by Masha, of Cyganeria
On St. John’s Eve the revelers go from bonfire to dark woods--hunting the flower that offers elusive beauty and second sight, that blooms--bright red at midnight--for just the moment when earth hovers between dark and light. Well-guarded: with dark spirits calling from the trees "look away!" One distraction--the flower withers, good fortune flees, and death come sneaking beneath the moon.
|Nikolai Astrup, St. John's Fire|
Beauty is never safe. It’s full of shadows and whispers in the dark. The pursuit is like the hunt for that hidden flower--it leads us off into the dark, into distant lands--where those we love cannot follow. As God does, it promises to build on the desires of our hearts, but slowly--as God taught Abraham to wait for a son--all alone in a strange country.
The country of beauty is one of possibility, in which "desires are the memories of our future"(Rilke). A place of mystery and magic and the ever present danger of falling too completely--of loosing that which brought us out to begin with and going native. Turning to the dark voices, or taking up with small gods and their pretty lies. Fairy tales draw us into this world, they open up avenues at our feet, teach us to walk quickly--to make our decisions and not look back at the brambles that grow up behind us. All things pass away in time.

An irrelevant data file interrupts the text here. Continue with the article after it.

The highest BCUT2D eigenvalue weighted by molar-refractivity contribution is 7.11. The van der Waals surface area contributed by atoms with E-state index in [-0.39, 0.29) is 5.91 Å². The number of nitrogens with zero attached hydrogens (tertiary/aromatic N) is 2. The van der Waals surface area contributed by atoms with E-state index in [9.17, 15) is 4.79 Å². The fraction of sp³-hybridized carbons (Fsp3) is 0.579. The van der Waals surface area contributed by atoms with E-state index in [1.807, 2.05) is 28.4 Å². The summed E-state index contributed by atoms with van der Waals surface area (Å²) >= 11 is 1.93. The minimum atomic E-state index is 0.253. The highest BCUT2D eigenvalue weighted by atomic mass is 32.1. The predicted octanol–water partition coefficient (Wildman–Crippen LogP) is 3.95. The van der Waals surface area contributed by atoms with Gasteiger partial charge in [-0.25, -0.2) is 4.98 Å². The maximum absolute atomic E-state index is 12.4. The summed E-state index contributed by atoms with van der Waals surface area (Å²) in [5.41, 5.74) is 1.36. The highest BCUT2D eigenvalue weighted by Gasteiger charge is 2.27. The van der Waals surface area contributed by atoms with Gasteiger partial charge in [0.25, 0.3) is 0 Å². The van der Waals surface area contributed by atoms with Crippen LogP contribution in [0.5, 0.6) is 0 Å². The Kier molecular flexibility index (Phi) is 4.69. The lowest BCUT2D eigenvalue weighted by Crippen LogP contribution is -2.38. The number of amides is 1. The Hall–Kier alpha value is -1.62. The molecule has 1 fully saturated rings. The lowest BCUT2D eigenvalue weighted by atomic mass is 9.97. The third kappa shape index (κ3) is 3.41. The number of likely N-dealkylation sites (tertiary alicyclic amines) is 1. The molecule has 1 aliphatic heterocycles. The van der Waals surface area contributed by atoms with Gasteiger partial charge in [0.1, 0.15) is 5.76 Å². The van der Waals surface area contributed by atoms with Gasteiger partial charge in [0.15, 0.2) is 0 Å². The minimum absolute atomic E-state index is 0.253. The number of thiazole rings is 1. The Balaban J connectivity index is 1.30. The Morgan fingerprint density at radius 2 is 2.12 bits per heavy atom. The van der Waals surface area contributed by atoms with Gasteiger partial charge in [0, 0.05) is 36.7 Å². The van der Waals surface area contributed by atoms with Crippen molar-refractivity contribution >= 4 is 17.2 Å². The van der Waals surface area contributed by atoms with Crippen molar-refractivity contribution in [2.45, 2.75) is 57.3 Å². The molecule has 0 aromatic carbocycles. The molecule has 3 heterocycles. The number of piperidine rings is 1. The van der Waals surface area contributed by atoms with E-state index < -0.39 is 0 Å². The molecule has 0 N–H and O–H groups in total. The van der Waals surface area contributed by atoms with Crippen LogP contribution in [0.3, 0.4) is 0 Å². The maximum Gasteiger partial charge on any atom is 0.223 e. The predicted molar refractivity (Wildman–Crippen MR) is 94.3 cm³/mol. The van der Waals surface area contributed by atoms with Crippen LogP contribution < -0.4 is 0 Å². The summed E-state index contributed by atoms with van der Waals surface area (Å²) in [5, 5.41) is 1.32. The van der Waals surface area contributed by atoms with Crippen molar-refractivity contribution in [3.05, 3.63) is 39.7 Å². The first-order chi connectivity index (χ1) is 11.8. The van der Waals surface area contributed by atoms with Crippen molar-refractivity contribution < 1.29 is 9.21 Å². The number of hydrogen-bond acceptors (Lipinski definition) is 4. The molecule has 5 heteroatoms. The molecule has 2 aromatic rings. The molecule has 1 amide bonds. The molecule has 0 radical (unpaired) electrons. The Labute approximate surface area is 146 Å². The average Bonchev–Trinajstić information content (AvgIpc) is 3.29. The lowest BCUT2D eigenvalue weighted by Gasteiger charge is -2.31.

|Edward Robert Hughes, Midsummer Eve|
Fairy tales whisper, with Rilke, that we needn’t fear too much the dragons, that "perhaps all the dragons in life are in fact princesses who are only waiting to see us once beautiful and brave." It’s a heady thought. An invitation to love the shadowy bits of earth as much as the bright--“to feel out the shapes” that frighten us, and “be not strangers to the unspeakable terrors of [our] abode.” Because even Faery is not so far from us after all, and when we fall into it--after the first disorientation--we discover that Faery, like our own world,
is not against us. Has it terrors, they are our terror; has it abysses, those abysses belong to us; are dangers at hand, we must try to love them… Then that which now still seems to us the most alien will become what we most trust.
And we will find, like those men who marry fairy queens and live for ages apart, or like monks whose long lives have seen only the cloister walls and chapel, that we can see the world with new eyes and be aware of all that is still hidden in sunlight. The sense of beauty I see in fairy tales is the wild beauty of a fallen world--the wood that holds both good and evil, as all woods do; as my own wood welcomes our happy relics and the dead we love, as well as something that haunts the evening. It is a beauty that helps me see my own imperfect beauty and welcome it as well--to grow in light and darkness, in the holy moments and in those that feel profane. Because beauty is always rushing madly toward a heaven that, in this world, it never quite reaches.